A new study published in Nature Geoscience (February 2016) by Dr Ben Williamson, of the Camborne School of Mines – University of Exeter, together with Prof. Richard Herrington from the Natural History Museum, London, has proposed a new method to explore for porphyry copper deposits. These deposits provide around 75 per cent of the world’s copper and a significant amount of molybdenum and gold which makes them extremely important to the world economy.

The deposits, which originally form at several kilometres depth below the Earth’s surface, above large magma chambers, are relatively rare, particularly the largest deposits which are most economic to mine. In addition, most near-surface deposits have already been discovered. Any new method to locate deeper deposits is therefore of great interest to the mining industry.

Funded by Anglo American, this project compared the chemical compositions of minerals from magmatic rocks that host porphyry deposits against those which are barren. A case study was then undertaken of a major new porphyry discovery in Chile, to test their theory. Minerals from magmatic rocks which host porphyry deposits have distinctive chemical characteristics that can be used as one of a suite of indicators to home-in on porphyry deposits.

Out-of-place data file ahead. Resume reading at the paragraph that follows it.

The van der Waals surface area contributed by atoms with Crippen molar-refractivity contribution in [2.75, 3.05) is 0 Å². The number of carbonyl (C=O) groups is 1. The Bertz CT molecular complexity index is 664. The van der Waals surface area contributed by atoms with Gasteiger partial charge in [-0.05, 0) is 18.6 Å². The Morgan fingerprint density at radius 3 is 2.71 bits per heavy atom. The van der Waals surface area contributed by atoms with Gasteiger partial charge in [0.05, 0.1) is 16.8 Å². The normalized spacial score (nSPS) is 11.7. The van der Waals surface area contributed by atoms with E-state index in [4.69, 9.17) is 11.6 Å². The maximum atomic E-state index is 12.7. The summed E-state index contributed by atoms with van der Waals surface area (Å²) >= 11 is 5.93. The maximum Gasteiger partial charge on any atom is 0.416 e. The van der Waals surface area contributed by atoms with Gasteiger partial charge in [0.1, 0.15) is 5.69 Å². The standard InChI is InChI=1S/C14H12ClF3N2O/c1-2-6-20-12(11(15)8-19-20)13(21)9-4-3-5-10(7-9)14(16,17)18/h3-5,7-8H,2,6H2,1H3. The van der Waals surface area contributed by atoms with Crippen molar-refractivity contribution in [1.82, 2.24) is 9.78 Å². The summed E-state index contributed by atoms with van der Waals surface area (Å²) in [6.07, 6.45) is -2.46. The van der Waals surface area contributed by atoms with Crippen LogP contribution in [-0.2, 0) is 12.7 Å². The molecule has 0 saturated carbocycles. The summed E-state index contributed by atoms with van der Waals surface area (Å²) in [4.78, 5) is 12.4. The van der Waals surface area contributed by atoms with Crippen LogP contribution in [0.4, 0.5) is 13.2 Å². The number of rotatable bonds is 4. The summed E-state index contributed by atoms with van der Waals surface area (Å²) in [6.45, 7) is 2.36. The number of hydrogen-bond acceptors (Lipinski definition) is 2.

Unravelling the causes of the distinctive chemical signatures has also brought new insights into the formation of porphyry copper deposits, and more generally the generation of the magmatic rocks from which they form, which are an important component of the Earth’s crust. The main finding in this regard is that the magma chamber below the porphyry undergoes discrete injections of water-rich melts or watery fluids which enhance the magma’s ability to transfer copper and other metals upwards to form a porphyry copper deposit.

The team are now looking for further funding to test the new method on a range of other deposits and in different geological settings, and to develop the model for the formation of porphyry copper deposits. For more information contact:

Dr Ben Williamson 
Camborne School of Mines - University of Exeter - UK
Tel: +44 (0)1326 218146

Image: Plagioclase (blue) from magmatic rocks which host a large porphyry in Chile. Click here to review full paper.